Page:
Skip to main content
Explore URMC

Lisa A. Delouise, Ph.D., M.P.D.

Contact Information

Phone Numbers

Administrative: (585) 275-1998

Office: (585) 275-1810

Fax: (585) 273-1346

Research Labs

We are bionanomaterials group that investigates novel biomedical devices for diagnostic and therapeutic applications.

Visit We are bionanomaterials group that investigates novel biomedical devices for diagnostic and therapeutic applications. Lab Website

Faculty Appointments

  • Associate Professor - Department of Dermatology (SMD)
  • Associate Professor - Department of Electrical & Computer Engineering (RC) - Joint



Research Interest:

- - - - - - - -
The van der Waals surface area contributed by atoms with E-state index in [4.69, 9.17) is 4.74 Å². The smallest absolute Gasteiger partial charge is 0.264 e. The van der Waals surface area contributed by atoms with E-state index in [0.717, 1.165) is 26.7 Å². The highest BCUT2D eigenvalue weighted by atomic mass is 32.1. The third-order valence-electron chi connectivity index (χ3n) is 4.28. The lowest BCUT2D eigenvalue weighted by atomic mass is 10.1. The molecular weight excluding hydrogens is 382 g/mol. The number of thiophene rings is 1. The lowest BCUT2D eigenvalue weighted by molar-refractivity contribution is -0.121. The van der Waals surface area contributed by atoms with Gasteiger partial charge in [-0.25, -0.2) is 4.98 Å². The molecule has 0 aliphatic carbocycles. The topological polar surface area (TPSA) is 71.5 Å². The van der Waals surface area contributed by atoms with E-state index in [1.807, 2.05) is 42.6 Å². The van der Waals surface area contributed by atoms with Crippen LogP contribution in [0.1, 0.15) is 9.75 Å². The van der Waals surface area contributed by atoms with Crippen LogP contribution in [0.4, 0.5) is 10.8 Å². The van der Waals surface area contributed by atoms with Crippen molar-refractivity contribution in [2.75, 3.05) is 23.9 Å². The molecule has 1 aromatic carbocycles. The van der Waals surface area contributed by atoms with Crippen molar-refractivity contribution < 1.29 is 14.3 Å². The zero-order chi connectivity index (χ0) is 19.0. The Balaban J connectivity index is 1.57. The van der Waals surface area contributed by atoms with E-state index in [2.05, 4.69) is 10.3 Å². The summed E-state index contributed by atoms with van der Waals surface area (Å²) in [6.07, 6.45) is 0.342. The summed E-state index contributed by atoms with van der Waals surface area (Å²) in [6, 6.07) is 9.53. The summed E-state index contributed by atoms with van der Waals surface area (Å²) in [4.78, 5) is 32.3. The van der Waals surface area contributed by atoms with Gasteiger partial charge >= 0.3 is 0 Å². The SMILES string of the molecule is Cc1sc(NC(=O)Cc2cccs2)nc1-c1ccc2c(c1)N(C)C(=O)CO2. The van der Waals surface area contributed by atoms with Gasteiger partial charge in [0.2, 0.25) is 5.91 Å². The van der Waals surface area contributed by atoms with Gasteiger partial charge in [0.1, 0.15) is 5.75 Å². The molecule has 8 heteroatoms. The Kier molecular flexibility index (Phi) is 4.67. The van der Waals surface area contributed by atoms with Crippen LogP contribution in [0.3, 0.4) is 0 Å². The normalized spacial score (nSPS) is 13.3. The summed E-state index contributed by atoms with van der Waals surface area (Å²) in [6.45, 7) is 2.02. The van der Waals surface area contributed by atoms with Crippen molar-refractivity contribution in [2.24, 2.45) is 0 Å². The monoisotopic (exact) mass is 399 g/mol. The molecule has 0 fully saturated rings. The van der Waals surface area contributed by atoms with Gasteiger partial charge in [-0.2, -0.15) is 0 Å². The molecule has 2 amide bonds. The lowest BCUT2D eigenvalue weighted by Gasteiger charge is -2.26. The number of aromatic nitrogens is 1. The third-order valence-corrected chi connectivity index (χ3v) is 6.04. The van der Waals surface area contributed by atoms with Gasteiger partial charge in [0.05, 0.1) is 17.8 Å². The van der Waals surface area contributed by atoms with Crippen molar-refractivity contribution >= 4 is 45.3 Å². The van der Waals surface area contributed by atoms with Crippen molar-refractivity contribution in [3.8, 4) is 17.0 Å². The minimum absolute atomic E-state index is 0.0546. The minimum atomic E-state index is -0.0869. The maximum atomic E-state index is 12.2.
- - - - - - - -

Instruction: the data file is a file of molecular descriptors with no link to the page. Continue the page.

The overall research area in the laboratory is the creation of Smart Bandage Biomaterial Engineering and Skin Disease. This laboratory investigates the fundamental optical, morphological, and surface chemical properties of bioengineered nanoporous silicon (PSi) in developing a platform of Smart Bandage technologies targeting biosensors for point of care diagnosis of cutaneous disease, transdermal drug delivery, and tissue engineering for wound healing. PSi is fabricated from single crystal silicon wafers using an electrochemical etch process. The pore diameter, porosity (surface area and internal void volume), bioerosion, and interferometric optical properties can be tailored over a wide range to suit the application. Ongoing projects involve developing a refractive index sensitive biosensor for detection of Candida ablicans for which we've developed methods to site direct the immobilization of phage display scFv antibody receptors. Tests are underway to evaluate detection sensitivity relative to nonspecifically immobilized whole IgG aCandida antibody receptor employing commercial antigen. Fundamental insights into the factors (pore size, steric crowding, operating frequency, device architecture, blocking agent, operation protocol, etc.) that impact detection sensitivity are being explored. Biosensor tests are typically conducted on devices attached to the silicon wafer. Recently, we developed methods to detach the sensor and mount it in a polymer support. We are conducting studies to characterize the diffusion characteristics of small molecules though hydrogel films (40 micron) cast over porous silicon sensor (4 um) by monitoring changes in the optical response that result when molecules diffuse in or out of the porous silicon layer. This work will enable us to develop models for designing transdermal drug delivery systems where the optical response can be measured, while applied to the skin, to monitor the time released delivery of therapeutics concentrated within the porous reservoir. We are interested in developing a smart bandage to deliver antifungal locally to the nail matrix where nail progenitor cells live. We are also investing the morphology and phenotype dermal human fibroblast and immortalized keratinocytes (HaCaT) cells cultured on chemically modified PSi and flat silicon wafer surfaces. The goal is systematically engineer the surface chemistry, energy and topography of biomaterial scaffolds to mimic the fetal reepithelialization process. Our hypothesis is that by controlling differential cell proliferation (keratinocyte vs. fibroblast) and cell phenotype, such as integrin and metalloproteinase expression profiles or the magnitude of actin fiber extensions, novel therapies will result that can accelerate the healing of chronic wounds (ulcers) and burns with reduced scarring. A unique aspect of this research program is the melding of cross-disciplinary skills in surface science, physical chemistry, microfluidic device engineering, optics, and biological and medical sciences. This interdisciplinary approach provides a firm basis for the investigation and fabrication of new biomedical devices, while enabling a broader perspective on quantifying biological efficacy and establishing clinical utility.